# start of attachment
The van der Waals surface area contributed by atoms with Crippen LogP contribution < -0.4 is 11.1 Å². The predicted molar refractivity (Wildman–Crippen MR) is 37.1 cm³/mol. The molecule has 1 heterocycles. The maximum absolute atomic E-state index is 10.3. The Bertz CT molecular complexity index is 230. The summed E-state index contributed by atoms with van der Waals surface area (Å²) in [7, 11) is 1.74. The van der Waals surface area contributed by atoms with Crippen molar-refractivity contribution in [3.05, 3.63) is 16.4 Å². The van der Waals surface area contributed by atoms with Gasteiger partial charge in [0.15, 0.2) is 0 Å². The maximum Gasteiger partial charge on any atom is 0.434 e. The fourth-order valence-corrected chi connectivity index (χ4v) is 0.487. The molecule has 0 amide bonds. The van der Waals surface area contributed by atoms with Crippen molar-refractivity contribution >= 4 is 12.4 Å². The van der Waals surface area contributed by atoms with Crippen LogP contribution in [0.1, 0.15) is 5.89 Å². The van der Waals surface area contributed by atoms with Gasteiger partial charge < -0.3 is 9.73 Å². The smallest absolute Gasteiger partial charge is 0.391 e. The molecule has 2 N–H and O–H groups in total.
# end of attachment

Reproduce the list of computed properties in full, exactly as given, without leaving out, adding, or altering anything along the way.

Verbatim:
The van der Waals surface area contributed by atoms with Crippen LogP contribution < -0.4 is 11.1 Å². The predicted molar refractivity (Wildman–Crippen MR) is 37.1 cm³/mol. The molecule has 1 heterocycles. The maximum absolute atomic E-state index is 10.3. The Bertz CT molecular complexity index is 230. The summed E-state index contributed by atoms with van der Waals surface area (Å²) in [7, 11) is 1.74. The van der Waals surface area contributed by atoms with Crippen molar-refractivity contribution in [3.05, 3.63) is 16.4 Å². The van der Waals surface area contributed by atoms with Gasteiger partial charge in [0.15, 0.2) is 0 Å². The maximum Gasteiger partial charge on any atom is 0.434 e. The fourth-order valence-corrected chi connectivity index (χ4v) is 0.487. The molecule has 0 amide bonds. The van der Waals surface area contributed by atoms with Crippen molar-refractivity contribution >= 4 is 12.4 Å². The van der Waals surface area contributed by atoms with Crippen LogP contribution in [0.1, 0.15) is 5.89 Å². The van der Waals surface area contributed by atoms with Gasteiger partial charge < -0.3 is 9.73 Å². The smallest absolute Gasteiger partial charge is 0.391 e. The molecule has 2 N–H and O–H groups in total.